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Idaho Fish And Game Uses Hormones To Curb Numbers Of Brook Trout

Idaho Department of Fish and Game

Idaho Fish and Game researchers are testing anew method of fish population control. The idea is to use a female hormone that causes male-born fish to produce eggs when they mature.

By using a hormonal treatment on the fish, the biologists hope to create a monosex trout population that will eventually be unable to breed, which could keep unwanted fish populations at bay in streams around the state.

The Idaho Fish and Game project is being watched carefully by fishery experts outside of the state. According to the agency, the plan will focus on brook trout, which can reproduce more successfully than native trout, and can sometimes snuff out other fish populations. The plan, the state says, isn't to eradicate brook trout – but to curb the fish population in places where brook trout hurt native species.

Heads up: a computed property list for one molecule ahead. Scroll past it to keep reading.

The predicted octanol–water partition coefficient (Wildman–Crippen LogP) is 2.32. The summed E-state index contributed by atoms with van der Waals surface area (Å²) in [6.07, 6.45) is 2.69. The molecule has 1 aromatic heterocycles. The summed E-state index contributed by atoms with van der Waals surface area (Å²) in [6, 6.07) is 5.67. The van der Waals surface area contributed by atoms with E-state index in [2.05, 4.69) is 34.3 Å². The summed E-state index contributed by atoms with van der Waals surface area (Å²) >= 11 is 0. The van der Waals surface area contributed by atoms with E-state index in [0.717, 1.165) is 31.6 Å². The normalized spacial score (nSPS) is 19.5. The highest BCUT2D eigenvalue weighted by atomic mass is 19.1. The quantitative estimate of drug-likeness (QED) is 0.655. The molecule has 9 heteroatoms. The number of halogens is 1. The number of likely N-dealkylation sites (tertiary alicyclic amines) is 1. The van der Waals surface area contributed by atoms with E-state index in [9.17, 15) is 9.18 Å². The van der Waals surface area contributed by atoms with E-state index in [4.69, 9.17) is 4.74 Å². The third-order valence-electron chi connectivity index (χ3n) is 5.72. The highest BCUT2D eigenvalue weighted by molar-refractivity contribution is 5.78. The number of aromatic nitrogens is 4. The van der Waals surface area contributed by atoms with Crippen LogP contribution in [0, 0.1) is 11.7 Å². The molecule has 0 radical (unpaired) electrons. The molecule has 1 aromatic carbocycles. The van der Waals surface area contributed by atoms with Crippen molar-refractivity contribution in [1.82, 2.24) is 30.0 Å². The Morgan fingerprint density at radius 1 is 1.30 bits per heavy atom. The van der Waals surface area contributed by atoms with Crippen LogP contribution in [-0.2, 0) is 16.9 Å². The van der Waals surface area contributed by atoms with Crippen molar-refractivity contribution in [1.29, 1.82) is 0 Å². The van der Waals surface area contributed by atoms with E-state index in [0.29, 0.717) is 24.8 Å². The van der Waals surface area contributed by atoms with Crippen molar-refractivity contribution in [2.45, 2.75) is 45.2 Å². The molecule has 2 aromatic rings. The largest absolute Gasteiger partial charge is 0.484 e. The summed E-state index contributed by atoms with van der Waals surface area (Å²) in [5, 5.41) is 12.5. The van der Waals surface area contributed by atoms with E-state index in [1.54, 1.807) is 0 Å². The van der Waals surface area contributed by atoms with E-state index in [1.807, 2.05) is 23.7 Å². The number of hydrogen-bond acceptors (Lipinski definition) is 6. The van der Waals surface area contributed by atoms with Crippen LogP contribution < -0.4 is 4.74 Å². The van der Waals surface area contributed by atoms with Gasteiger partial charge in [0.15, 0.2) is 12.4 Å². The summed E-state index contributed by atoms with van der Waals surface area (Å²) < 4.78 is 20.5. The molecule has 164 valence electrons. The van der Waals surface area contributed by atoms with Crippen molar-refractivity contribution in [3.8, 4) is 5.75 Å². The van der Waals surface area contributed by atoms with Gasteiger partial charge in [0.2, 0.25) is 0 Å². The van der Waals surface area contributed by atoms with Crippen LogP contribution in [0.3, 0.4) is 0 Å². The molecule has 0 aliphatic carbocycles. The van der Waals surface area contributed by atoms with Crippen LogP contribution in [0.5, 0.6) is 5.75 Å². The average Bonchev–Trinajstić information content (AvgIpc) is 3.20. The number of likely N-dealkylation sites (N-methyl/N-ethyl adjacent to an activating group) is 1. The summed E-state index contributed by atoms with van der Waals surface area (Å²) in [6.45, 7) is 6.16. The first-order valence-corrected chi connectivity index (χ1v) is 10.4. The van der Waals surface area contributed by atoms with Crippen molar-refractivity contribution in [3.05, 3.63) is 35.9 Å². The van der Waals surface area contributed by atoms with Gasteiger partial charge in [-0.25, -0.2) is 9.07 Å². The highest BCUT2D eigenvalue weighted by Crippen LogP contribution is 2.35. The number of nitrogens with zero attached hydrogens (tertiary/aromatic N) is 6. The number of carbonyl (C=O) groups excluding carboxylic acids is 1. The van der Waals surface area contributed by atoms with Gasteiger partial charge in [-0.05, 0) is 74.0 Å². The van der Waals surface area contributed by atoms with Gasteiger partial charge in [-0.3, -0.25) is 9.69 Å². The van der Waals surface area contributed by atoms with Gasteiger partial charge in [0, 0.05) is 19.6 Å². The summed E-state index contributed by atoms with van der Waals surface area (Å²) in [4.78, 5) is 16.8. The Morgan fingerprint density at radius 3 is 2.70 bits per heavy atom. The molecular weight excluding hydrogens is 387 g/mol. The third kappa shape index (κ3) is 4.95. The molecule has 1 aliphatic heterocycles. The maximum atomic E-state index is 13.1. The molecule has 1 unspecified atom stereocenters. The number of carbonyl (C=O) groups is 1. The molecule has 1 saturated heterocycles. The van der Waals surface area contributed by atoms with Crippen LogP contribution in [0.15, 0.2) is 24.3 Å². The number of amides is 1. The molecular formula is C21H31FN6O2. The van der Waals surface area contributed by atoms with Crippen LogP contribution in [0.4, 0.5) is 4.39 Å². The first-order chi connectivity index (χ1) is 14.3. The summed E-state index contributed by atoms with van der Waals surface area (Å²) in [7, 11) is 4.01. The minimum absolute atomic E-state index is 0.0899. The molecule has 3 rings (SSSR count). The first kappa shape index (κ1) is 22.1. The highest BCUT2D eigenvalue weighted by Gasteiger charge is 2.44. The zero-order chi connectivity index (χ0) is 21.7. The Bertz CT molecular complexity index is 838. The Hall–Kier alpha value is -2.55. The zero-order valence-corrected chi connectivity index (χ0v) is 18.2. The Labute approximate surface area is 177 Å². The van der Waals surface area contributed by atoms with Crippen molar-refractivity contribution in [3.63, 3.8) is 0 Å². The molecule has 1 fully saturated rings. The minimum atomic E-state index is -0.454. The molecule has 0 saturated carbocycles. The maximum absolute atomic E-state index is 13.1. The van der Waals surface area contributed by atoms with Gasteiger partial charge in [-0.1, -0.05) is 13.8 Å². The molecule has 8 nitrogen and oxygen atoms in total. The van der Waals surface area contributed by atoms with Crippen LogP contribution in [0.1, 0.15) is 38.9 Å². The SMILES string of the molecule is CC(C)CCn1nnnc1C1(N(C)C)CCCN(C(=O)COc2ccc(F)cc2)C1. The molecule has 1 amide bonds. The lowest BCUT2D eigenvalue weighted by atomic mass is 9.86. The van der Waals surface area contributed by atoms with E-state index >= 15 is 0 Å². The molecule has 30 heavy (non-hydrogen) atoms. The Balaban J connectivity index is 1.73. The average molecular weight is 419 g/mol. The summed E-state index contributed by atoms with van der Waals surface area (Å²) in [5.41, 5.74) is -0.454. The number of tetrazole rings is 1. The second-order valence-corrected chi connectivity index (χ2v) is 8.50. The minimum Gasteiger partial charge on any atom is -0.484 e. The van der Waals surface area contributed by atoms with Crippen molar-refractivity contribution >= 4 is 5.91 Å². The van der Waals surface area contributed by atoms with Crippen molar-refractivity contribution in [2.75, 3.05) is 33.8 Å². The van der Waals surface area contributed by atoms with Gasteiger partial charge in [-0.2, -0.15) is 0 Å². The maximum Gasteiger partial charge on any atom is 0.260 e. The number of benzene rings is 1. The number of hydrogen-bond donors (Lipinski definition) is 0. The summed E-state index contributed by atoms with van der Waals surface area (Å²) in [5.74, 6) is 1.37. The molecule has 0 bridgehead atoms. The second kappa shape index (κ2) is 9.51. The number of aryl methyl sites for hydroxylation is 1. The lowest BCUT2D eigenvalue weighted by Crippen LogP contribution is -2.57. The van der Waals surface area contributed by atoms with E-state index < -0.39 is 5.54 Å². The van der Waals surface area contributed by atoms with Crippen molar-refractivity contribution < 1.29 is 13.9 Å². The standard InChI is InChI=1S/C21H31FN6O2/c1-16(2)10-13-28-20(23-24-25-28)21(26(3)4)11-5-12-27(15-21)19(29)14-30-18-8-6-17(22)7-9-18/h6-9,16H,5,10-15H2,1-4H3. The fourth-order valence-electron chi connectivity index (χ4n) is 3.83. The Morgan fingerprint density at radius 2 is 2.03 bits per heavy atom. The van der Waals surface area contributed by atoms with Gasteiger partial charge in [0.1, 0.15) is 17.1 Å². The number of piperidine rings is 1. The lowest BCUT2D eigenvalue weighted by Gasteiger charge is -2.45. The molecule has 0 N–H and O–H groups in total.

The agency says the fish would not be genetically modified organisms since the genes are not spliced.

Find Frankie Barnhill on Twitter @FABarnhill

Copyright 2016 Boise State Public Radio

Frankie Barnhill was the Senior Producer of Idaho Matters, Boise State Public Radio's daily show and podcast.

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